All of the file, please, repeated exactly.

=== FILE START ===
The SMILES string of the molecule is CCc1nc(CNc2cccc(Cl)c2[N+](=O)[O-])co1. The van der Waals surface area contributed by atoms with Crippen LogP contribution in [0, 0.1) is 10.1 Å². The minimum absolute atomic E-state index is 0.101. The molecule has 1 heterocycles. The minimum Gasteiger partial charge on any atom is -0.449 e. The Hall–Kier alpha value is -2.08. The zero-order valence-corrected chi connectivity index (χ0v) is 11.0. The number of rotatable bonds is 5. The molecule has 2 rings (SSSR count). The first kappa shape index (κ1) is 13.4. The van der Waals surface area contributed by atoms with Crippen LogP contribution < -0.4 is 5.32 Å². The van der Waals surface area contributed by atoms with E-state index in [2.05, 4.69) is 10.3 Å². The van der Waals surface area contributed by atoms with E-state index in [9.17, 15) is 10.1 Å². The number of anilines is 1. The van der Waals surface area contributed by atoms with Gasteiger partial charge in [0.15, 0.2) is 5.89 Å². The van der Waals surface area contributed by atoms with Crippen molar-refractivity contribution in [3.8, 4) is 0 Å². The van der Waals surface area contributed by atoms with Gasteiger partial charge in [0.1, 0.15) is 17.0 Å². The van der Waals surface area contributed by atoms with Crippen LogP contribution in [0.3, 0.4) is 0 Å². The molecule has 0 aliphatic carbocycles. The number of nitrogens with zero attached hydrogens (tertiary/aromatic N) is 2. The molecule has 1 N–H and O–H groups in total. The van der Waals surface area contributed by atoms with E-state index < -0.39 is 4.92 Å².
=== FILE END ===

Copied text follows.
The SMILES string of the molecule is CCc1nc(CNc2cccc(Cl)c2[N+](=O)[O-])co1. The van der Waals surface area contributed by atoms with Crippen LogP contribution in [0, 0.1) is 10.1 Å². The minimum absolute atomic E-state index is 0.101. The molecule has 1 heterocycles. The minimum Gasteiger partial charge on any atom is -0.449 e. The Hall–Kier alpha value is -2.08. The zero-order valence-corrected chi connectivity index (χ0v) is 11.0. The number of rotatable bonds is 5. The molecule has 2 rings (SSSR count). The first kappa shape index (κ1) is 13.4. The van der Waals surface area contributed by atoms with Crippen LogP contribution < -0.4 is 5.32 Å². The van der Waals surface area contributed by atoms with E-state index in [2.05, 4.69) is 10.3 Å². The van der Waals surface area contributed by atoms with E-state index in [9.17, 15) is 10.1 Å². The number of anilines is 1. The van der Waals surface area contributed by atoms with Gasteiger partial charge in [0.15, 0.2) is 5.89 Å². The van der Waals surface area contributed by atoms with Crippen molar-refractivity contribution in [3.8, 4) is 0 Å². The van der Waals surface area contributed by atoms with Gasteiger partial charge in [0.1, 0.15) is 17.0 Å². The van der Waals surface area contributed by atoms with Crippen LogP contribution in [0.3, 0.4) is 0 Å². The molecule has 0 aliphatic carbocycles. The number of nitrogens with zero attached hydrogens (tertiary/aromatic N) is 2. The molecule has 1 N–H and O–H groups in total. The van der Waals surface area contributed by atoms with E-state index < -0.39 is 4.92 Å².